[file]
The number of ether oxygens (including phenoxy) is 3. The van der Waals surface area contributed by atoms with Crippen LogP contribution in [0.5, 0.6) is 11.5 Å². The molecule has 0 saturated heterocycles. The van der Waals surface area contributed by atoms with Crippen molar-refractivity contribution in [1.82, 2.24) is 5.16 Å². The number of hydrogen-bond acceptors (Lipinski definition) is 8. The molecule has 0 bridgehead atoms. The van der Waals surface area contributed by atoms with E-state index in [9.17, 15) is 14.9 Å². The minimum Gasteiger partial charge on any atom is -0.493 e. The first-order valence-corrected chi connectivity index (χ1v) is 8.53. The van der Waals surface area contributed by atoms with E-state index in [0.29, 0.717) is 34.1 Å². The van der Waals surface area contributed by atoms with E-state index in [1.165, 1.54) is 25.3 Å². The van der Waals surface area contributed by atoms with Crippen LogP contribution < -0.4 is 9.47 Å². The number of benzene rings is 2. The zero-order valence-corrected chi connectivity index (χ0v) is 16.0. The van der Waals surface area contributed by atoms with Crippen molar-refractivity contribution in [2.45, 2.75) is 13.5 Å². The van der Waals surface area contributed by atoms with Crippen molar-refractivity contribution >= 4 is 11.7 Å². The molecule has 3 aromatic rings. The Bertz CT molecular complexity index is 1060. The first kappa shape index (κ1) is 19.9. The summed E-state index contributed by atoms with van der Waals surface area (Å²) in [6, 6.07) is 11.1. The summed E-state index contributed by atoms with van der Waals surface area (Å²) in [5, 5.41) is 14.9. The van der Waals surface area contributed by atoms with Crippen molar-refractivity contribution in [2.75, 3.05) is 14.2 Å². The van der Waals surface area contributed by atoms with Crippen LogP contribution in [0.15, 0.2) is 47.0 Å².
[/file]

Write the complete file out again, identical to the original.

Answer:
The number of ether oxygens (including phenoxy) is 3. The van der Waals surface area contributed by atoms with Crippen LogP contribution in [0.5, 0.6) is 11.5 Å². The molecule has 0 saturated heterocycles. The van der Waals surface area contributed by atoms with Crippen molar-refractivity contribution in [1.82, 2.24) is 5.16 Å². The number of hydrogen-bond acceptors (Lipinski definition) is 8. The molecule has 0 bridgehead atoms. The van der Waals surface area contributed by atoms with E-state index in [9.17, 15) is 14.9 Å². The minimum Gasteiger partial charge on any atom is -0.493 e. The first-order valence-corrected chi connectivity index (χ1v) is 8.53. The van der Waals surface area contributed by atoms with E-state index in [0.29, 0.717) is 34.1 Å². The van der Waals surface area contributed by atoms with E-state index in [1.165, 1.54) is 25.3 Å². The van der Waals surface area contributed by atoms with Crippen LogP contribution < -0.4 is 9.47 Å². The number of benzene rings is 2. The zero-order valence-corrected chi connectivity index (χ0v) is 16.0. The van der Waals surface area contributed by atoms with Crippen molar-refractivity contribution in [2.45, 2.75) is 13.5 Å². The van der Waals surface area contributed by atoms with Crippen molar-refractivity contribution >= 4 is 11.7 Å². The molecule has 3 aromatic rings. The Bertz CT molecular complexity index is 1060. The first kappa shape index (κ1) is 19.9. The summed E-state index contributed by atoms with van der Waals surface area (Å²) in [6, 6.07) is 11.1. The summed E-state index contributed by atoms with van der Waals surface area (Å²) in [5, 5.41) is 14.9. The van der Waals surface area contributed by atoms with Crippen molar-refractivity contribution in [2.75, 3.05) is 14.2 Å². The van der Waals surface area contributed by atoms with Crippen LogP contribution in [0.15, 0.2) is 47.0 Å².